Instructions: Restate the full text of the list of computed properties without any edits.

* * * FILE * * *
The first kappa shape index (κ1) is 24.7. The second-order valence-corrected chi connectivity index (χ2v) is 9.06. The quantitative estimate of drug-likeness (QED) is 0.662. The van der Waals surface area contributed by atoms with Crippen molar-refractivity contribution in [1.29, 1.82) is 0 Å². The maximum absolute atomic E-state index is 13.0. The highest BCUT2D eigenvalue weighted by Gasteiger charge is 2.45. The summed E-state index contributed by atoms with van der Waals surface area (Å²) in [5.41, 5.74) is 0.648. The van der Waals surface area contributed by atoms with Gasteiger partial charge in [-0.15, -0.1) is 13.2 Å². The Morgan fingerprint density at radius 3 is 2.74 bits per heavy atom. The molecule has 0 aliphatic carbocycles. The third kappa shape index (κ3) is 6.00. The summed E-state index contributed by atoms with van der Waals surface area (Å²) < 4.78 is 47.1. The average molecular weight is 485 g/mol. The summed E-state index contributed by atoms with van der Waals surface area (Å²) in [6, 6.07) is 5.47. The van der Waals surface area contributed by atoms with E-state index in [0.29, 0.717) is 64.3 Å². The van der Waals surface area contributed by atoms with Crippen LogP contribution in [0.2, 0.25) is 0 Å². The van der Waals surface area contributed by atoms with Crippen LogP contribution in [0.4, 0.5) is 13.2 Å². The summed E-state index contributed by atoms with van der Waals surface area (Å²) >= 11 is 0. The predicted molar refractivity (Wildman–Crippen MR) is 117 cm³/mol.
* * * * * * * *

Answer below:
The first kappa shape index (κ1) is 24.7. The second-order valence-corrected chi connectivity index (χ2v) is 9.06. The quantitative estimate of drug-likeness (QED) is 0.662. The van der Waals surface area contributed by atoms with Crippen molar-refractivity contribution in [1.29, 1.82) is 0 Å². The maximum absolute atomic E-state index is 13.0. The highest BCUT2D eigenvalue weighted by Gasteiger charge is 2.45. The summed E-state index contributed by atoms with van der Waals surface area (Å²) in [5.41, 5.74) is 0.648. The van der Waals surface area contributed by atoms with Gasteiger partial charge in [-0.15, -0.1) is 13.2 Å². The Morgan fingerprint density at radius 3 is 2.74 bits per heavy atom. The molecule has 0 aliphatic carbocycles. The third kappa shape index (κ3) is 6.00. The summed E-state index contributed by atoms with van der Waals surface area (Å²) < 4.78 is 47.1. The average molecular weight is 485 g/mol. The summed E-state index contributed by atoms with van der Waals surface area (Å²) in [6, 6.07) is 5.47. The van der Waals surface area contributed by atoms with E-state index in [0.29, 0.717) is 64.3 Å². The van der Waals surface area contributed by atoms with Crippen LogP contribution in [0.2, 0.25) is 0 Å². The van der Waals surface area contributed by atoms with Crippen LogP contribution in [0.4, 0.5) is 13.2 Å². The summed E-state index contributed by atoms with van der Waals surface area (Å²) >= 11 is 0. The predicted molar refractivity (Wildman–Crippen MR) is 117 cm³/mol.